Quick Training Methods - Do They Work and Are They Detrimental?

Filed under: Potty Training, Expert Advice: Toddlers & Preschoolers


As the popular book has taught us, "Everyone Poops." They also pee. Unfortunately, they don't do it in the toilet, at least not at first. That means potty training.

For some parents, quicker is better. But how quickly can you train your little one to ditch the diapers and start using the bowl? Some say it can be done in just a few hours. (Note: many pediatricians, including Dr. Mark L. Wolraich of the University of Oklahoma Health Sciences Center, do not believe that quick training is necessary.)

Self-proclaimed "Potty Pro" Teri Crane says in her book, "Potty Train Your Child in Just One Day," that "parents need a training tool that will teach them how to potty train their child in one day. The cost savings alone are enough incentive for most parents." Her solution is to "Have a One-Day Potty-Training Party!" Why will this work? Because "kids love parties."

Dr. Phil recently featured a quick-training method on his daytime talk show as well. This method starts by having your child "train" a doll. Then you really force the issue by having your child drink "lots of fluids" because "the sooner he has to go potty, the sooner you can begin potty training."

Sounds great, but what if it doesn't work for your kid? Dr. Alan Greene says on his website that there is no "best age" to potty train. Citing a study from the Children's Hospital of Philadelphia, Greene writes that "Our job [as parents is] to teach them and support them, not to force them." In other words, if the one-day method doesn't do the trick, you may want to give it a few days and try something else.

One other thing to keep in mind, and something that is not mentioned in many of the quick training methods found online is the difference between night and day -- literally. TheLaborOfLove.com points out that "Most children learn to day potty train really fast...the problem will arise with nighttime training, as this is more difficult -- not to mention children are generally older when they are fully nighttime potty trained." In other words, even if your child pees in the potty during the day, you may find that they still need a diaper at night. And that's OK.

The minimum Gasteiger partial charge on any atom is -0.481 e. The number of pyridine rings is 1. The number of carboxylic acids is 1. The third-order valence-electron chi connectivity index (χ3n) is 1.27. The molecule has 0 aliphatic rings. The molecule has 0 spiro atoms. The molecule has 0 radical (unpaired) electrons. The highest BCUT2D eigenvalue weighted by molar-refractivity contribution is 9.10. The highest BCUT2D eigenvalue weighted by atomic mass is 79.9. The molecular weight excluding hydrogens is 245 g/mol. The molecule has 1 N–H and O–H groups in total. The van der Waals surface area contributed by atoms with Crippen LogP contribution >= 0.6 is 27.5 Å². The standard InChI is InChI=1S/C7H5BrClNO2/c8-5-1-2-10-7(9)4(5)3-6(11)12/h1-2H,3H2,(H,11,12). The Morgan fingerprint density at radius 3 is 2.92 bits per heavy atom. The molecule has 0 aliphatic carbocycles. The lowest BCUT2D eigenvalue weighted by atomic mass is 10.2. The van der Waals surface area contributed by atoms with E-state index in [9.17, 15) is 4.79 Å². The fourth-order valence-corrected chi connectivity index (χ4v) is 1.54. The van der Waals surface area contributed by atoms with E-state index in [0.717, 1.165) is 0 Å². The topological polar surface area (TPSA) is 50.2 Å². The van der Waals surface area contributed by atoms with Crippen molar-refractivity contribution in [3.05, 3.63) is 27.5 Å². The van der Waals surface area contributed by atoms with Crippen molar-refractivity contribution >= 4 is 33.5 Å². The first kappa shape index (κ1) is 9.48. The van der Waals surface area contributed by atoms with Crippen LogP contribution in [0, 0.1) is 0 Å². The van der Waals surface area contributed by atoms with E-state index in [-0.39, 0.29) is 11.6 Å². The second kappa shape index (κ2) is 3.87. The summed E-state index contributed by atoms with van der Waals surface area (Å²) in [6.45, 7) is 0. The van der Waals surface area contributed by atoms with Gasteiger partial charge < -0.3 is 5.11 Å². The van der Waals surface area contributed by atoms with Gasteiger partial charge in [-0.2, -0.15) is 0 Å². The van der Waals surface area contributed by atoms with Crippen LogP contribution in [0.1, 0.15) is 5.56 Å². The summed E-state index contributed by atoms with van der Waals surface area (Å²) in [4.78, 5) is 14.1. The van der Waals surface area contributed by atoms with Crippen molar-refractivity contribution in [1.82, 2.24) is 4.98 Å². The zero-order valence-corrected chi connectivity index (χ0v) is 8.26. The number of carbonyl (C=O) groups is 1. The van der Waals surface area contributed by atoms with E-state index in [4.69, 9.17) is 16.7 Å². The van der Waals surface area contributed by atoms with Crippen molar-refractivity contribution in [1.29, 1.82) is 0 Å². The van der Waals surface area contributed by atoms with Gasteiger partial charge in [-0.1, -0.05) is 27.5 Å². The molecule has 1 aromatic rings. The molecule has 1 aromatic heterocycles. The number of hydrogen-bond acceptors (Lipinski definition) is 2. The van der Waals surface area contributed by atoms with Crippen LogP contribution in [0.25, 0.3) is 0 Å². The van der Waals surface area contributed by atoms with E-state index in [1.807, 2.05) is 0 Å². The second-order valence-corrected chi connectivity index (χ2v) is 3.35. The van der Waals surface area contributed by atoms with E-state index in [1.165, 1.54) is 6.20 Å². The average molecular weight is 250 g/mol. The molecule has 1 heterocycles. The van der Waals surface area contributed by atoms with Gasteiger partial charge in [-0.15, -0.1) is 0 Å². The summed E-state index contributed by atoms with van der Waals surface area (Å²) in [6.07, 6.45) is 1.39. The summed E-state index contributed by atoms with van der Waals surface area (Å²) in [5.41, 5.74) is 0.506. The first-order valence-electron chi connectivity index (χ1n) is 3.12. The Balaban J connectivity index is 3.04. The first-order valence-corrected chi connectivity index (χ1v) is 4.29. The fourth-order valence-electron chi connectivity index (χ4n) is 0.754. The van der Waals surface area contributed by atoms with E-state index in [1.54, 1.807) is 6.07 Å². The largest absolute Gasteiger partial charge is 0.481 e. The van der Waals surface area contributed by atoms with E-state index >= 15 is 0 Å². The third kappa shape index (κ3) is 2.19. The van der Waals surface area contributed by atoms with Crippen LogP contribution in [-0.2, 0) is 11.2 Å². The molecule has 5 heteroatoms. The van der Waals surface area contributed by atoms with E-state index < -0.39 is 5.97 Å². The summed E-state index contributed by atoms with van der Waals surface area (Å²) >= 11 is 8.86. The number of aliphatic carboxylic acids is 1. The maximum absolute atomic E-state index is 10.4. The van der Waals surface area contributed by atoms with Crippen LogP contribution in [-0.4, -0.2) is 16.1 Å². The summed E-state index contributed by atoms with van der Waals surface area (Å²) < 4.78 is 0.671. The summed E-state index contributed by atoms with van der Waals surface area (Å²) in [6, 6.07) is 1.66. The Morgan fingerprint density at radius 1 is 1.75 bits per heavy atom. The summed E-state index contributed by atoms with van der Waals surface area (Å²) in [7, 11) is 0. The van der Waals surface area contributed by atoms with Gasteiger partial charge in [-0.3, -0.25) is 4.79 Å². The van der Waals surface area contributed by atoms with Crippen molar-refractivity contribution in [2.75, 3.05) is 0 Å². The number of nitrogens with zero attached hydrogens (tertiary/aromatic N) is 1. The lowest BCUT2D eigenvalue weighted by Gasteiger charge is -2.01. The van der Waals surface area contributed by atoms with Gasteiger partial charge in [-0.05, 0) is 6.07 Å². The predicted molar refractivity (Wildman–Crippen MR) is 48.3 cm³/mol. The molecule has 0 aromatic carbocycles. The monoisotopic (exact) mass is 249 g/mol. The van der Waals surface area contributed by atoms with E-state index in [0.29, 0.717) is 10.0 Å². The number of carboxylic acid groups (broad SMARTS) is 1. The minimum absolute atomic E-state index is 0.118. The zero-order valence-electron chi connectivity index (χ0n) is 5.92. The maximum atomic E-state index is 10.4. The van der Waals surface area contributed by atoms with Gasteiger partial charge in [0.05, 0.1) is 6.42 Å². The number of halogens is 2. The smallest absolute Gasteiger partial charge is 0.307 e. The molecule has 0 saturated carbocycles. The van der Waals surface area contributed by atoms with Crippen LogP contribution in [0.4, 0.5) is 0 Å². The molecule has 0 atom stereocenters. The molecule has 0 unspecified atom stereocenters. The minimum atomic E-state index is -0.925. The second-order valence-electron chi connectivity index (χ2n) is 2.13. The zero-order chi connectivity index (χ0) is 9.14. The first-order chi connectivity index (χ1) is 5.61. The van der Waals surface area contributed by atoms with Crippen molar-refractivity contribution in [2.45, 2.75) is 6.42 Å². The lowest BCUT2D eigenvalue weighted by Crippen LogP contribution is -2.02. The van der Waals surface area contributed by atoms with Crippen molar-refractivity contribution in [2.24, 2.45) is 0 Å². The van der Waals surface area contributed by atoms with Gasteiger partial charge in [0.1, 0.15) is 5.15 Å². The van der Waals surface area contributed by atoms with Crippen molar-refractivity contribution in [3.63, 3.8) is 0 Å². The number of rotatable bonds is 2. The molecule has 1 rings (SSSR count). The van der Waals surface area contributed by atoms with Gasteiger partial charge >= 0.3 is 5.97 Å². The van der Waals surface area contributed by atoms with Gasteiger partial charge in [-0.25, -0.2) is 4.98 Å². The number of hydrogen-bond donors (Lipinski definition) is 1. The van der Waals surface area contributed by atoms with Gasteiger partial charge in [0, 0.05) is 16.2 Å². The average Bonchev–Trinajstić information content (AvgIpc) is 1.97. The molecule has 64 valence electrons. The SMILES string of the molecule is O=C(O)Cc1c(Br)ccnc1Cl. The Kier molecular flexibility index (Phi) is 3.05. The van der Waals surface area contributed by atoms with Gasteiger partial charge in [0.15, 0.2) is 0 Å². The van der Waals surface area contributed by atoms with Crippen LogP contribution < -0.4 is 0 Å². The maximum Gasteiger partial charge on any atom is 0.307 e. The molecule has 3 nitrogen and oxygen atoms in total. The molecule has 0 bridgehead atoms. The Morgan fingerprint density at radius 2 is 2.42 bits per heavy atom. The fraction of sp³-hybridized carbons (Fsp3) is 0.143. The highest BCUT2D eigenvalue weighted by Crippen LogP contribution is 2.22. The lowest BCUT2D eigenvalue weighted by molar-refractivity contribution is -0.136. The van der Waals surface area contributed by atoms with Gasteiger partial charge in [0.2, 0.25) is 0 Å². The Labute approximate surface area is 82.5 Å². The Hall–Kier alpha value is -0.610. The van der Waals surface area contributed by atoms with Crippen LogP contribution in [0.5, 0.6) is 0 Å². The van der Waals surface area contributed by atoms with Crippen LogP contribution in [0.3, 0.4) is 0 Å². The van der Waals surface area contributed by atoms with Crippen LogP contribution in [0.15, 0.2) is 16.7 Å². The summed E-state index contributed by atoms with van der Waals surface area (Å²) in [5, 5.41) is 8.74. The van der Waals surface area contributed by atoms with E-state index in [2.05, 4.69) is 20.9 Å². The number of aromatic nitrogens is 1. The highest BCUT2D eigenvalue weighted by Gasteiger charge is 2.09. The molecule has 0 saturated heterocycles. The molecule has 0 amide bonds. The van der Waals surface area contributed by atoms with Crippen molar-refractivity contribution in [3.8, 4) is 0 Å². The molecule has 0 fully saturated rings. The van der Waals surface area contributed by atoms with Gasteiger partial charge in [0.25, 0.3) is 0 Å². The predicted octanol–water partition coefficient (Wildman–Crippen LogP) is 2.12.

In general, I'm suspicious of "quick training" methods. One reason is that the various books and experts tend to gloss over a potentially difficult task. Just as investors should be skeptical of a financier who claims that they can give you inexplicably huge returns on your money (paging Bernie Madoff), parents should question the notion of potty training in two days or less. This isn't to say that it can't happen. Some children do learn to use the toilet with relative ease. But others don't. If you have a child who doesn't respond well to fast training, that can lead to frustration for the child and the parents.

Therein lies the biggest potential issue with quick potty training. If it doesn't work, the message being sent to your little one is that they failed. As Dr. Mark L. Wolraich of the University of Oklahoma told us in an interview: "'Quick training' treats toilet training as a problem or disorder that you are trying to correct." Is that really the message you want to put in your child's mind? That pooping and peeing is a problem to be fixed, rather than a natural bodily function? This doesn't mean that you will scar your child for life if you try a quick training method -- but at the same time, why create an extra issue for your kid, either now or down the road?

Obviously parents can take the idea of waiting until their child is ready for potty training too far. A 5-year-old who still wears diapers is no picnic. But it seems like one of the main reasons for quick training methods is parental convenience. "Wouldn't it be great if Johnny could go in the potty NOW?" a parent might say. "I am SO sick of diapers." That's fine, but you have to know your kid and what they need. If it looks like training in a couple of days will work, great. If not, don't force the issue. Give it some time. If your worst problem is having to change the occasional diaper for an extra few months, consider yourself lucky.

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AdviceMama Says:
Start by teaching him that it is safe to do so.